There is a possibility that your starter was not completely activated when you put it in the fridge, but this is probably not the case. If it was expanding to the point where it was at least doubling in size within anywhere between 3-7 hours you should be fine.
Don't underestimate the effect that temperatures can play on your recipes, especially when using wild yeast cultures. I know that around the area that I live (Boston) things have been very cool lately, tonight in the low 50's even though it is almost June. Temperatures like this could really slow down your starters rise times. Make sure your culture has at least doubled and no more than tripled before you use it in your recipe. After you have mixed your dough wait as long as it takes for it to double (but no more) in size before baking. If the dough is extremely sour or off tasting, then you could be having some issues with your culture.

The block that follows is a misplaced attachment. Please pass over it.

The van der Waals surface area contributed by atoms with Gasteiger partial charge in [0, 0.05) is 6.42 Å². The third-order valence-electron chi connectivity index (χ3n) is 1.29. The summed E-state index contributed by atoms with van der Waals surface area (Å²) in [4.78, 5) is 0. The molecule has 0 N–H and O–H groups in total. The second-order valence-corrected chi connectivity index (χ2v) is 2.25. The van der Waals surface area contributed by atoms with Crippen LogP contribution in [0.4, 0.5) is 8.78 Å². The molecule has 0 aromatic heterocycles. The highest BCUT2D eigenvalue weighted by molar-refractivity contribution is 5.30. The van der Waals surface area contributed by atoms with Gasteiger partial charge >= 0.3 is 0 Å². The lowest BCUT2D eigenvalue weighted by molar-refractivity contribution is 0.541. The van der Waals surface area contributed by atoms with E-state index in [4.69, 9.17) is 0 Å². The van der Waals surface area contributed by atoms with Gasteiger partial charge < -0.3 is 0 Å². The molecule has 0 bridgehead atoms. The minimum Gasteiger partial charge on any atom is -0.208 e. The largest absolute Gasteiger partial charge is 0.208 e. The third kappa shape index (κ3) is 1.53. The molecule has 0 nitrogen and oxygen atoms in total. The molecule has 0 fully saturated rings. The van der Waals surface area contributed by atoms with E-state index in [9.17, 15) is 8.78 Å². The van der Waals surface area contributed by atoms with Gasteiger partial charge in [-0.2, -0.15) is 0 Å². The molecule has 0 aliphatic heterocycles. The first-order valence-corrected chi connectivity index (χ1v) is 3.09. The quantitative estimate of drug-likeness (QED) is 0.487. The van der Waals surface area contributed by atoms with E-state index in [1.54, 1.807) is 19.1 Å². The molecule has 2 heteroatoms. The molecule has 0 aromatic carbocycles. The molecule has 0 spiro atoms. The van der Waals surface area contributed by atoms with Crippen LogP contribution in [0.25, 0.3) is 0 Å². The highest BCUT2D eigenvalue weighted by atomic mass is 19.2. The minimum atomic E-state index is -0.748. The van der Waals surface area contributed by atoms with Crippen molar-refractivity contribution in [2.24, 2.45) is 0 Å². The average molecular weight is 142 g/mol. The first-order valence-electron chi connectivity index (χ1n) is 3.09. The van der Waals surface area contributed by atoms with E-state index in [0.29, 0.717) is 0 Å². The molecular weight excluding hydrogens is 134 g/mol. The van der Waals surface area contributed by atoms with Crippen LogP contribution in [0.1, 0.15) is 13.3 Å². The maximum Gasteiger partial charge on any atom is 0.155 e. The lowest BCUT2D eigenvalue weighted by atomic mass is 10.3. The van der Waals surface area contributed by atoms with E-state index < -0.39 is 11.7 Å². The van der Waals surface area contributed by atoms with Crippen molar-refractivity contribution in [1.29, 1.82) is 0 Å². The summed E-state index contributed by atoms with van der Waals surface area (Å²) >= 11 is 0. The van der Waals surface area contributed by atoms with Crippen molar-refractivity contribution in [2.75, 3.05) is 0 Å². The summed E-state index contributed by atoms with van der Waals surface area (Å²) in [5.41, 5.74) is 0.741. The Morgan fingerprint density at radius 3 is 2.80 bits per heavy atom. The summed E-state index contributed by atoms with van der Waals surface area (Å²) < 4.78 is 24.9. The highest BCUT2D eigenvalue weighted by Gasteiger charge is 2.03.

Should you find that your dough is too sour all is not lost. You can still try to revive your starter by giving it lots of food and keeping it out of the fridge for a while. Don't wait too long in between feedings. Let it go through a bunch of life cycles and see if things speed up. You can also feed a higher ratio of food to culture than you usually do, just make sure to wait for a full rise and slight fall before re feeding. Another trick to perk up a starter is adding a small bit of rye flour which is a much happier environment for your culture to live in than wheat flour.
Good luck my friend and please feel free to check back with more details.